More probable (and, frankly, more interesting) is the prospect of a different sort of animation. Star Wars and Lego have enjoyed a fruitful partnership through both video games and TV specials and miniseries. Considering that it was announced Marvel’s Black Panther would be getting a Lego movie next year, it stands to reason more, bigger Lego Star Wars projects are in the pipeline. While this would be separate from the Lego films (produced by Warner Bros. and thus focusing on their IP), that’s not stopped expansion so far. A Lego Star Wars Holiday Special is the perfect opportunity for Lucasfilm to address both the negative press they’ve received (getting rid of the old expanded universe, director troubles) and the fan-disdain for the initial special in one comedic swoop.
Or, Disney could stay in-house and commission something by current Mickey Mouse animator Paul Rudish. Since 2013 Rudish has been the showrunner for Disney’s Mickey Mouse, an ongoing series of shorts featuring Mickey and all his friends. Although most everything in the show is to be applauded, the animation itself has been consistently brilliant. The movement is so fluid, the backgrounds bold and memorable and the characters themselves more vibrant and intricate than they’ve been for years. Rudish is revitalizing one of animation’s most revered casts, so him working with the visual tapestry of Star Wars would be exciting just to look at, nevermind how charming it’d be if said work also recast the Disney brigade in the lead roles. Mickey as Luke? Goofy as Han? Donald as Darth? Adorable.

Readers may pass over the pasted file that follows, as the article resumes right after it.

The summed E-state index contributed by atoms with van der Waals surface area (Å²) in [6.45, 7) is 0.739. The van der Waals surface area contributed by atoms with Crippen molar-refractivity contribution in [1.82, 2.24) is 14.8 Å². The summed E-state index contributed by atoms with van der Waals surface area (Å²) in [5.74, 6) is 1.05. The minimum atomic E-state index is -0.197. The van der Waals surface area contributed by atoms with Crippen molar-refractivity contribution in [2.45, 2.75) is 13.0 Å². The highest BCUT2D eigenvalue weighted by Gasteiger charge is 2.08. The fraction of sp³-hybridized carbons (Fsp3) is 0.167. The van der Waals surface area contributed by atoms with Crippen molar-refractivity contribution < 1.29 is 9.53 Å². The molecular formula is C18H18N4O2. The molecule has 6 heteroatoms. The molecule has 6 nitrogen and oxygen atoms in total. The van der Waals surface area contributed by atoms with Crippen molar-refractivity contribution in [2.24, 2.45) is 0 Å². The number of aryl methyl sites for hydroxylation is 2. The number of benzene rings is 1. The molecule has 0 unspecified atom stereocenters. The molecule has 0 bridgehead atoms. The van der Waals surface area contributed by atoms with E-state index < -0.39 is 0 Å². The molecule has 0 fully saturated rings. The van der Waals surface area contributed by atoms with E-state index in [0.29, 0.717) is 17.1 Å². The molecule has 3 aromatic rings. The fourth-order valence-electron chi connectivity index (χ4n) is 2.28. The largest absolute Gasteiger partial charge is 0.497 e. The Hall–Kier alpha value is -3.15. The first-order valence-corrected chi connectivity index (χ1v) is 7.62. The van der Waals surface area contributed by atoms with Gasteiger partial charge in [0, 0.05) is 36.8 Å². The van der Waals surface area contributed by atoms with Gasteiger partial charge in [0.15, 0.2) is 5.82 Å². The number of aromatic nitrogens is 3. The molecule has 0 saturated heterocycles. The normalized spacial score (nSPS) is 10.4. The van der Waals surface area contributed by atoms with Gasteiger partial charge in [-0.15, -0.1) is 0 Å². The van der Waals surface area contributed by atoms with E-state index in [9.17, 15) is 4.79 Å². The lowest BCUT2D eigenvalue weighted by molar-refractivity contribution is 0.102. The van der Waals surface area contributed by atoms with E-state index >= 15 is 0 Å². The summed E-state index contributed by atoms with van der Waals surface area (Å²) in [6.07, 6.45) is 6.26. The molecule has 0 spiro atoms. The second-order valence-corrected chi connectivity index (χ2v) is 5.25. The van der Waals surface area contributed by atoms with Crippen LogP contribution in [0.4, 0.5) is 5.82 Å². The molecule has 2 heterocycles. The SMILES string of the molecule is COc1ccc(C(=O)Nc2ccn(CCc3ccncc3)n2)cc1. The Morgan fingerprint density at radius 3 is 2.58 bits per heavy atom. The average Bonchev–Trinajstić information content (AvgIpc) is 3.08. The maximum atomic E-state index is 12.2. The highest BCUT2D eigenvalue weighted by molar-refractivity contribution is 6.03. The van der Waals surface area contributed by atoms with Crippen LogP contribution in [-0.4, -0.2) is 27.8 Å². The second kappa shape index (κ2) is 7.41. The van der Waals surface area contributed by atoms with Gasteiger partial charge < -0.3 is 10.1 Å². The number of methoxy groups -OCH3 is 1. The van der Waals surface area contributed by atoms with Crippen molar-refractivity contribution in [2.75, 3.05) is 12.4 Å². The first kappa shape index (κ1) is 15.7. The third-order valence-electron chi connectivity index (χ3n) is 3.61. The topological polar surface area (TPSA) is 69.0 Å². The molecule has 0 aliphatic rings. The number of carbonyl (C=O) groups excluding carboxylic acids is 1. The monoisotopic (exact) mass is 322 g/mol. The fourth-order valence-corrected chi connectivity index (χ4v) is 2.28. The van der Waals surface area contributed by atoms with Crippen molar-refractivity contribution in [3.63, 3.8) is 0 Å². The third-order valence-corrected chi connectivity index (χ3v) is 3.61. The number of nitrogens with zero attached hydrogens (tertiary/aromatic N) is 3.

Better yet, they could fulfill everyone’s dream and give us The Muppets: Star Wars. The Muppets are responsible for several family movie classics, not to mention one of the greatest Chrismas movies with The Muppet Christmas Carol. Kermit and co. doing Star Wars with a holiday twist has the makings of pure gold, bringing the comedy troupe back into the spotlight after their ABC series The Muppets failed. Star Wars already has history with the Jim Henson group – they were responsible for the Yoda puppet used in The Empire Strikes Back – and now both owned by Disney the connection could become real.
There’s a cynical side to all of this in that cheering for a major corporation to continue producing a franchise around a generally happy time thus slowly creating a Pavlovian response is perhaps a bit on the dark side of capitalism. But Christmas is supposed to be about celebrating the hope and the worthwhile in the world, and Star Wars is the rare property that brings so many together. Especially now, when escapism that lets the good guys win is wanted so dearly, the two combined is a legitimate light in the dark. On that principle alone Disney should consider a new Holiday Special. Heck, they could even keep the musical numbers. Although Princess Leia’s Life Day song might need some more work.